Home » News & Analysis » Former Navy Public Affairs Officer Pleads Guilty, Retired Master Chief Gets Prison Time in ‘Fat Leonard’ Investigation

Former Navy Public Affairs Officer Pleads Guilty, Retired Master Chief Gets Prison Time in ‘Fat Leonard’ Investigation

Undated photo of Leonard Francis

A former Navy public affairs officer pleaded guilty to a conflict-of-interest charge on Tuesday, admitting to a federal judge in San Diego his role in the continuing “Fat Leonard” Navy corruption investigation.

Retired Capt. Jeffrey Breslau, 52, of Cumming, Ga., admitted that he was paid about $65,000 for public-relations consulting services from Leonard Glenn Francis, the indicted owner and chief executive of Glenn Defense Marine Asia (GDMA), according to the U.S. Attorney’s Office for the Southern District of California. Breslau submitted his guilty plea before U.S. District Judge Janis Sammartino in San Diego, and he is scheduled to return for a pre-sentencing hearing on Feb. 8, according to online federal court records.

Also on Tuesday, retired Navy Master Chief Petty Officer Ricarte Icmat David, 62, appeared before Judge Sammartino and was sentenced to 17 months in prison. David, of Concepcion, Philippines, had pleaded guilty in September to corruption conspiracy charges and admitted to fraud by collecting bribes including $40,000 in cash and gifts from Francis in return for inflating invoices for services that GDMA never provided, according to court documents. David must pay $30,000 in restitution and will have one year of supervised release after completing his prison sentence, officials said.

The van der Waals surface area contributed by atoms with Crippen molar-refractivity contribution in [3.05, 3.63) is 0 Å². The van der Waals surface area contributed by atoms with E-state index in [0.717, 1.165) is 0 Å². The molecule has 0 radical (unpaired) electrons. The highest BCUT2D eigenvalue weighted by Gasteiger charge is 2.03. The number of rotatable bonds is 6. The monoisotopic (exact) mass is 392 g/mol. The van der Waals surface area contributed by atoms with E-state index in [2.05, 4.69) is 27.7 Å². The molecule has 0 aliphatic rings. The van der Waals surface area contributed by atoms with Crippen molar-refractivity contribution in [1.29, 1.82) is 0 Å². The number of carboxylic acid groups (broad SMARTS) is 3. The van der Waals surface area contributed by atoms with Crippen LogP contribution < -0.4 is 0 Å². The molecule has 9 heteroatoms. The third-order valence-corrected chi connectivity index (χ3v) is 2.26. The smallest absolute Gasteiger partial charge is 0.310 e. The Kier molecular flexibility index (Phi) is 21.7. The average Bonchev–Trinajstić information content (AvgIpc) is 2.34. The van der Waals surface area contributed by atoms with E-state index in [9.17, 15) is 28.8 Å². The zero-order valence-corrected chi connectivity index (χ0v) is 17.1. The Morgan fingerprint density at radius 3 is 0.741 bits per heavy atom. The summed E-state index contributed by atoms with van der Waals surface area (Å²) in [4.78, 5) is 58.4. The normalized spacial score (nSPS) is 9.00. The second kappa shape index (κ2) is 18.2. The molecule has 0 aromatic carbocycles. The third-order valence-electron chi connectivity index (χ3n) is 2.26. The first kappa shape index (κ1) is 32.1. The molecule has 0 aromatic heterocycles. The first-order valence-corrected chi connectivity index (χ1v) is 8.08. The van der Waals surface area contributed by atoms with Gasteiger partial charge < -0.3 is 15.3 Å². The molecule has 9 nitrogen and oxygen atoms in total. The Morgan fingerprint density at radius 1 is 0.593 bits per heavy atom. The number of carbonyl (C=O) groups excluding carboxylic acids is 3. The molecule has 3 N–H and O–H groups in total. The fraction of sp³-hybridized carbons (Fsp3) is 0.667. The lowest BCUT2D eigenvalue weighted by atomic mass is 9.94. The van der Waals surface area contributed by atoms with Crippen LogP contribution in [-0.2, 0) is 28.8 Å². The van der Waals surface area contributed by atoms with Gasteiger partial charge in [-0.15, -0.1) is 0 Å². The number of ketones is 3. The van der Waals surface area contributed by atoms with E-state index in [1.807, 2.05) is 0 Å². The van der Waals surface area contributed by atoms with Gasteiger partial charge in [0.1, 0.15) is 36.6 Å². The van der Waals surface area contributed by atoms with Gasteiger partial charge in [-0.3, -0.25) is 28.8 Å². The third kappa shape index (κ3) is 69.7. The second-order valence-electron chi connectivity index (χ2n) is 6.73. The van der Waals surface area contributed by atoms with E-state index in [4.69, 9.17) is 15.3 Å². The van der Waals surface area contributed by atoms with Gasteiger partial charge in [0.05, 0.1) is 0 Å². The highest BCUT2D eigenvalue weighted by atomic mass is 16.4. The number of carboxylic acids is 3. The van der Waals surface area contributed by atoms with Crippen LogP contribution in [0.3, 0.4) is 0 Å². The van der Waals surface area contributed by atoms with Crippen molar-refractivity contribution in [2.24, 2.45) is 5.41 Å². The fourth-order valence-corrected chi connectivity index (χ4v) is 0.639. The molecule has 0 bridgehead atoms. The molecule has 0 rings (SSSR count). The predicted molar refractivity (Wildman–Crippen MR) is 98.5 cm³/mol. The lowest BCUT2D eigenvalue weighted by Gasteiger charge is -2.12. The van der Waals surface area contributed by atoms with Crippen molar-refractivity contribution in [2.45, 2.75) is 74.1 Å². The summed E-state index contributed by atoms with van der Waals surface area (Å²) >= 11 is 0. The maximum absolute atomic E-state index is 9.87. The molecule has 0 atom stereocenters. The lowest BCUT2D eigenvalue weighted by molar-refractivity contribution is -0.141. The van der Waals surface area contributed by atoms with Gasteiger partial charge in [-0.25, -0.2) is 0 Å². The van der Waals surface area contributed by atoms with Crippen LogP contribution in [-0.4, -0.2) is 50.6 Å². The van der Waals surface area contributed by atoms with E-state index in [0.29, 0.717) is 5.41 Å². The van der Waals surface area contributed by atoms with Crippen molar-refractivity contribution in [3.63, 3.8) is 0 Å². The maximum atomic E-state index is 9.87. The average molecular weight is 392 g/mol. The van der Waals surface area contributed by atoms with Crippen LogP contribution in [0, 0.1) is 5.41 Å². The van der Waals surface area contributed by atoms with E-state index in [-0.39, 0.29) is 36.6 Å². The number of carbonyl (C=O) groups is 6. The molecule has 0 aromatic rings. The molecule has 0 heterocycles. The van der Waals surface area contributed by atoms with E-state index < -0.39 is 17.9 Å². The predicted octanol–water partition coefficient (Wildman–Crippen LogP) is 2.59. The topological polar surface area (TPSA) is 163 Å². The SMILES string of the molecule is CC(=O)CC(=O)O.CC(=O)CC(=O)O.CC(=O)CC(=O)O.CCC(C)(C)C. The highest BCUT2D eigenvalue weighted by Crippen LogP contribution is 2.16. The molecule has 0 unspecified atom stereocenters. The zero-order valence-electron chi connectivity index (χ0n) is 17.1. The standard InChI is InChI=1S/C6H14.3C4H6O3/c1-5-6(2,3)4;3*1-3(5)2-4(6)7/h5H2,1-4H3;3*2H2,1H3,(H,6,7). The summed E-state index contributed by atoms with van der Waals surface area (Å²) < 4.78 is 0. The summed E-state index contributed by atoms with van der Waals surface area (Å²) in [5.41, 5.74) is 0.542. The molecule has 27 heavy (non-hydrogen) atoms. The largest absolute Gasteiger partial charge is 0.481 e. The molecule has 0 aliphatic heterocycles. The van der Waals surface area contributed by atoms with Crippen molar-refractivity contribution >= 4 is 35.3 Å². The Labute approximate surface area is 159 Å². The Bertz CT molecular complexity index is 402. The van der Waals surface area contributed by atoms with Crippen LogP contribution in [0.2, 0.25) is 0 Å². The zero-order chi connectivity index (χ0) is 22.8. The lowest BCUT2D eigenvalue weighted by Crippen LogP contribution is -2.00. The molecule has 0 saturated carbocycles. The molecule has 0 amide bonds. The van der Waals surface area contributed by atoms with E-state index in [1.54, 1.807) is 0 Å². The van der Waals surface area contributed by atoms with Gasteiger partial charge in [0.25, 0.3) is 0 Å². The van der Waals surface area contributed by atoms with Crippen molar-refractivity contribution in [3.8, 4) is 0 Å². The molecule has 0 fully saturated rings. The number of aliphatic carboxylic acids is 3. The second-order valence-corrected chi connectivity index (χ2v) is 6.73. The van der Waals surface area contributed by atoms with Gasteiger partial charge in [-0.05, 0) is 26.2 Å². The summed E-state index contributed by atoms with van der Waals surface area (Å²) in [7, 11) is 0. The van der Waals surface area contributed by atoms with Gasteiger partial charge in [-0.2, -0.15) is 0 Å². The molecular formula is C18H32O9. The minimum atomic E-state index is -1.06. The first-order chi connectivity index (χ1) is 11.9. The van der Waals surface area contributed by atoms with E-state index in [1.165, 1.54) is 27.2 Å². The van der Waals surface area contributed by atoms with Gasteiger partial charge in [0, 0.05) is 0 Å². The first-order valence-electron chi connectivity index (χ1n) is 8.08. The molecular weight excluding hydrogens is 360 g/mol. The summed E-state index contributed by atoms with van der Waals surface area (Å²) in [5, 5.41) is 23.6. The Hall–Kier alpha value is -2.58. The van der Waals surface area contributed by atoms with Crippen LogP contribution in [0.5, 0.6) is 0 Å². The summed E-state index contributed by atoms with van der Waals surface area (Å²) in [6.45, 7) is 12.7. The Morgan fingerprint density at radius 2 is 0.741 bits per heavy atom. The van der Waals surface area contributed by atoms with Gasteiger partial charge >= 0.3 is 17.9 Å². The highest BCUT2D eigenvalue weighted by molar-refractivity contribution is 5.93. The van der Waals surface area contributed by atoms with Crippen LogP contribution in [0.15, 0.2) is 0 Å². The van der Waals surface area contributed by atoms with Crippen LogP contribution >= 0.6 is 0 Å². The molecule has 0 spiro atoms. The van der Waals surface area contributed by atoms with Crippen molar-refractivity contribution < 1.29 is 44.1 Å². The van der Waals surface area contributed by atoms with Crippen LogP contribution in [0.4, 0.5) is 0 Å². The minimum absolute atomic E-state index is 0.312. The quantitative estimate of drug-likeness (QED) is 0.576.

Breslau and David are the latest among dozens of Navy officials caught in the GDMA bribery and fraud scandal.

Francis’ Singapore-based company received contracts to manage husbanding services, from food to trash, for Navy ships during port visits in the Asia-Pacific region. Francis pleaded guilty in 2015 to bribery and fraud charges, admitting a decade-long conspiracy with “tens of millions of dollars in fraud and millions of dollars in bribes and lavish gifts, including luxury travel, airline upgrades, five-star hotel accommodations, top-shelf alcohol, the services of prostitutes, Cuban cigars, Kobe beef, and Spanish suckling pigs,” prosecutors said in the announcement.